(c) Statistical analyses

Courtship rate was calculated as total waves per bout duration. Courtship persistence was defined by either the duration of the courtship bout or the total number of waves. We ran a binary logistic regression to test whether males of all sizes/ages were equally likely to initiate courtship. To determine whether male age and female size affected courtship rate or persistence, we ran general linear models with bout duration, wave count or wave rate (all log-transformed to fit parametric assumptions) as dependent variables and male and female size as predictors. We included ‘day in tidal cycle’ and ‘time relative to low tide’ in models as they can influence waving [15]. To analyse wave rate, we excluded 12 males that gave too few waves (0 or 1) to calculate wave rate. All data have been deposited in Dryad (http://dx.doi.org/10.5061/dryad.44r25).

3. Results

(a) Are males of all ages equally likely to wave at females?

Larger/older males more often initiated waving (Wald Embedded Image p = 0.001; odds ratio: 1.49; 95% CI: 1.17–1.88). The mean claw size was 21.4 ± 4.2 mm (n = 20) for waving males, and 15.8 ± 3.8 mm (n = 23) for non-wavers. Female size did not affect whether a male waved (Wald Embedded Image p = 0.189; odds ratio: 1.31; 95% CI: 0.88–1.97).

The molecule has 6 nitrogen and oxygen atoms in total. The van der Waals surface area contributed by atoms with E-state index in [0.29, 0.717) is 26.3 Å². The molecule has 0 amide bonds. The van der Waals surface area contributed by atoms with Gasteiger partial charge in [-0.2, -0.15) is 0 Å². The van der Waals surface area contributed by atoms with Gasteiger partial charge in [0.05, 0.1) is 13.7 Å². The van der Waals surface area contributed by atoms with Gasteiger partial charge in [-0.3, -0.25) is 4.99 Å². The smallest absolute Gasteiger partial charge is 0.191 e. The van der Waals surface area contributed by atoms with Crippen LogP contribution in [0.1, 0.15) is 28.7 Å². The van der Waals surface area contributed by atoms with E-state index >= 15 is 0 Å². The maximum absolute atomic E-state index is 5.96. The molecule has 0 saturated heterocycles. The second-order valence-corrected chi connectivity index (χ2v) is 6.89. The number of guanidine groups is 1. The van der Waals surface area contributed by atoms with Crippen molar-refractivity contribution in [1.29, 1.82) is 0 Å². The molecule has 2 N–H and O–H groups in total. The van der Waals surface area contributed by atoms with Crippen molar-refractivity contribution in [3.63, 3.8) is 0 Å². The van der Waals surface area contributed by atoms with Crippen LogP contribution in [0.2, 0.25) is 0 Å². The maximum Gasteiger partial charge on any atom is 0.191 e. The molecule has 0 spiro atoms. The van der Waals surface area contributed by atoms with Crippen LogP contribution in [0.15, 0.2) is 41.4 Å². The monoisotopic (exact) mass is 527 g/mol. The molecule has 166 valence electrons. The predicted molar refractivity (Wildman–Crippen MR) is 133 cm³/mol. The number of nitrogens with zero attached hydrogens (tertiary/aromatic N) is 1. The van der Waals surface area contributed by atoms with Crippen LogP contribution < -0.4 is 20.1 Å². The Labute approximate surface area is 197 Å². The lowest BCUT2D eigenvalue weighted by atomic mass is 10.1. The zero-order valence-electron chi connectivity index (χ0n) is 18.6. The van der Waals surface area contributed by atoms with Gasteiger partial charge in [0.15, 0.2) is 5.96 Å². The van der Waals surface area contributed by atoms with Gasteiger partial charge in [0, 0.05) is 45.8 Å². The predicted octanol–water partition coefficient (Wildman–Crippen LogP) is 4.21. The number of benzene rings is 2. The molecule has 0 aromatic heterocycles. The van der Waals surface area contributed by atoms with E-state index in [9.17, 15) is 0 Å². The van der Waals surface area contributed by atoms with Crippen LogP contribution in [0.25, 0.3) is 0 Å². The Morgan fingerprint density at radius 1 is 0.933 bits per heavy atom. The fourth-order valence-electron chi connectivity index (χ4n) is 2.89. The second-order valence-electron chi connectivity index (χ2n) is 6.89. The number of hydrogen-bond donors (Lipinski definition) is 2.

(b) Does male courtship display vary with age?

Larger/older males were significantly more persistent when courting, with longer courtship bouts and more waves produced (table 1). There was, however, no significant effect of male size/age on wave rate. Female size and time in cycle or relative to low tide had no detectable effect on courtship (table 1).

View this table:
Table 1.

General linear models testing how male and female size and time relative to low tide affect male courtship. Asterisks denote significant at p < 0.05.